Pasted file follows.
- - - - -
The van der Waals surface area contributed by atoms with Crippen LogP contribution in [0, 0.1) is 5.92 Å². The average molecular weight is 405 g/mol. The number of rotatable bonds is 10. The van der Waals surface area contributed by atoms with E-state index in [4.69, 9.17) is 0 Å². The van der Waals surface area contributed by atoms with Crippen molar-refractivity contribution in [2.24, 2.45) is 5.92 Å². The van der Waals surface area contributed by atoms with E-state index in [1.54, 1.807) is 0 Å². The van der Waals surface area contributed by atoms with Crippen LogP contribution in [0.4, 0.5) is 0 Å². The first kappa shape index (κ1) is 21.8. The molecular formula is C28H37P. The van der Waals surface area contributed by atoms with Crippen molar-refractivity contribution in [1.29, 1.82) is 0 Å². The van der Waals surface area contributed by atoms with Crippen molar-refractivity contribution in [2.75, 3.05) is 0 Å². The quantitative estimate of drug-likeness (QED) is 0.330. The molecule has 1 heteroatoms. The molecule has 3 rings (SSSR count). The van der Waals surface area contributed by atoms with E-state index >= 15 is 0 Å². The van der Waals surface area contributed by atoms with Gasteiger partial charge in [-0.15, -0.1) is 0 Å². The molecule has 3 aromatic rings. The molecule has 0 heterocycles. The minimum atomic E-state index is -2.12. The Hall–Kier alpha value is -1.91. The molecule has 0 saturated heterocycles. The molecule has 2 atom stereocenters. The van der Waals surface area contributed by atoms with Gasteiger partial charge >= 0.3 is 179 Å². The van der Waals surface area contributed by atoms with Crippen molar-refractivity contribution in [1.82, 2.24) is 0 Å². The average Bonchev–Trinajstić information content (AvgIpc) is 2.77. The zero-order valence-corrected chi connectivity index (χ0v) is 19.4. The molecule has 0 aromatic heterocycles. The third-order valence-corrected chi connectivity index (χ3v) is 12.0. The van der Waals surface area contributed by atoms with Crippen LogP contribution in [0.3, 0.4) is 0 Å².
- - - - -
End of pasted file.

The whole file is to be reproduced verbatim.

The van der Waals surface area contributed by atoms with Crippen LogP contribution in [0, 0.1) is 5.92 Å². The average molecular weight is 405 g/mol. The number of rotatable bonds is 10. The van der Waals surface area contributed by atoms with E-state index in [4.69, 9.17) is 0 Å². The van der Waals surface area contributed by atoms with Crippen molar-refractivity contribution in [2.24, 2.45) is 5.92 Å². The van der Waals surface area contributed by atoms with E-state index in [1.54, 1.807) is 0 Å². The van der Waals surface area contributed by atoms with Crippen LogP contribution in [0.4, 0.5) is 0 Å². The first kappa shape index (κ1) is 21.8. The molecular formula is C28H37P. The van der Waals surface area contributed by atoms with Crippen molar-refractivity contribution in [1.29, 1.82) is 0 Å². The van der Waals surface area contributed by atoms with Crippen molar-refractivity contribution in [2.75, 3.05) is 0 Å². The quantitative estimate of drug-likeness (QED) is 0.330. The molecule has 1 heteroatoms. The molecule has 3 rings (SSSR count). The van der Waals surface area contributed by atoms with E-state index >= 15 is 0 Å². The van der Waals surface area contributed by atoms with Gasteiger partial charge in [-0.15, -0.1) is 0 Å². The molecule has 3 aromatic rings. The molecule has 0 heterocycles. The minimum atomic E-state index is -2.12. The Hall–Kier alpha value is -1.91. The molecule has 0 saturated heterocycles. The molecule has 2 atom stereocenters. The van der Waals surface area contributed by atoms with Gasteiger partial charge >= 0.3 is 179 Å². The van der Waals surface area contributed by atoms with Crippen molar-refractivity contribution in [1.82, 2.24) is 0 Å². The average Bonchev–Trinajstić information content (AvgIpc) is 2.77. The zero-order valence-corrected chi connectivity index (χ0v) is 19.4. The molecule has 0 aromatic heterocycles. The third-order valence-corrected chi connectivity index (χ3v) is 12.0. The van der Waals surface area contributed by atoms with Crippen LogP contribution in [0.3, 0.4) is 0 Å².